Yes, a hot young 24 year old can get a lead part in a movie by Steven Spielberg. However, I don’t see Hollywood beating a path to the homes of the over 40 women in Tinseltown offering them big parts. I love what Jennifer Lawrence is accomplishing for female-led films – but all is not forgiven, Hollywood. You still need to do better.
There’s no word yet on any other casting choices or when the film will be underway or completed.
Beauty in Truth, a film by Pratibha Parmar, is a documentary about American writer and activist Alice Walker.
Predisposed to love it would be a good description of my attitude toward the film. I’m a lifelong admirer of Alice Walker. I have a tendency to finish her books and turn back to page 1 and start reading again. She’s an extraordinary soul – a beautiful soul – who has given so much to the planet. I respect her, I value her brilliance, I see so much wisdom and spiritual guidance in work. Her life is an inspiration.
Everyone should see Beauty in Truth. Everyone who is cares about American history. Everyone who cares about justice anywhere on the planet. Everyone with an interest in writing and storytelling.
Indeed, my recommendation of the film is enthusiastic and heartfelt.
Pratibha Parmar wrote, directed and produced the film. She first worked with Alice Walker after the release of Possessing the Secret of Joy, Walker’s novel about female genital mutilation. The Beauty in Truth website explains,
1993 Pratibha released her most challenging film Warrior Marks, which documented female genital mutilation at a time when the subject was taboo globally. This award-winning documentary was made in collaboration with the Pulitzer Prize-winning novelist Alice Walker. Parmar and Walker collaborated on the book Warrior Marks – Female Genital Mutilation and the Sexual Blinding of Women, which documented the making of the film.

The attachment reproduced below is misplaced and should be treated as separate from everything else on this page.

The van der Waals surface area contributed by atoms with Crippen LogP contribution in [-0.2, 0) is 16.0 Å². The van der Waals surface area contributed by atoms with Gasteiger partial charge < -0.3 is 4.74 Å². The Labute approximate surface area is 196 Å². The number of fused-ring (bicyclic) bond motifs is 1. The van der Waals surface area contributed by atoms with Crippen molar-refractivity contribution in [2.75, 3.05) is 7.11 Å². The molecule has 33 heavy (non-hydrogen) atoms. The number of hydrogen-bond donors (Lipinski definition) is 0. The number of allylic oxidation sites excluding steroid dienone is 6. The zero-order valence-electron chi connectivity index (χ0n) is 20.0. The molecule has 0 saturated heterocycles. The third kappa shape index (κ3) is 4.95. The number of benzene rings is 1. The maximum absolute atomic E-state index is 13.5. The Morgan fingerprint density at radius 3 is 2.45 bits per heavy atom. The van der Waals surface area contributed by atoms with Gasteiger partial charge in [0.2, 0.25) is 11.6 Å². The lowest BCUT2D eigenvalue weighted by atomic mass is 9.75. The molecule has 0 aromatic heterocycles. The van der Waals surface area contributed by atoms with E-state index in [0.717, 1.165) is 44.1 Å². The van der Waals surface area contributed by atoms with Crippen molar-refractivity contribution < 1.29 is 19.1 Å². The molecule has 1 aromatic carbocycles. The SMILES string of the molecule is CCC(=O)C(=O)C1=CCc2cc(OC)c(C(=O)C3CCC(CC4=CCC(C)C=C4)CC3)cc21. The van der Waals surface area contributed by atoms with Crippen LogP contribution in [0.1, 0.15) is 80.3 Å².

Beauty in Truth documents Alice Walker’s life from her upbringing in rural Georgia to the present day. It uses interviews, conversations with Alice, quotations from her poems and books, historical video footage, news reports and video and personal images supplied by Alice Walker to create the story of a writer and activist who is known worldwide.
The particularities and struggles of Alice Walker’s life reflect with universal truth on the Civil Rights Movement, on the women’s movement, on the gay rights movement, and movements for justice all around the globe. Her struggles and the reaction of the American people to them are not just a story about her but a story about the American character. Her writing and her activism create change that affects us all.
Alice Walker has been honored as a writer with a Pulitzer Prize and National Book Award for The Color Purple as well as numerous other awards and honors for her writing and humanitarianism. This film honors the life she’s lived as a human being with an ability to understand and speak for truth and justice.
The film is available for streaming on PBS if you act soon. A screening schedule is available on the film website, and the film can be booked for showing in schools. (PBS LearningMedia provides four video-based educational components are available for teachers of grades 9-12 to download for free. University level instructors can sign up to be notified when materials for their level are available. Instructions are on the website.)
Other People’s Opinions: A Few Reactions from Twitter
I saw quite a few tweets about the film when it first aired on PBS last week. I thought you might be interested in the reactions of a few other people as well.
— Mahlet (@Mahlet_S) February 8, 2014
The Color Purple is one of the first books ppl accepted as “universal” despite not being White or hegemonic. Matters. #BeautyInTruth
— Trudy (@thetrudz) February 8, 2014
— Ben (@BenReadsALot) February 8, 2014
— C.L.M. (@onceuponapoet) February 8, 2014
— Ericka (@designsofzuri) February 8, 2014
— W.L. Lewis (@ArtMusicLife) February 8, 2014
— Arnesa (@_arnesa_) February 8, 2014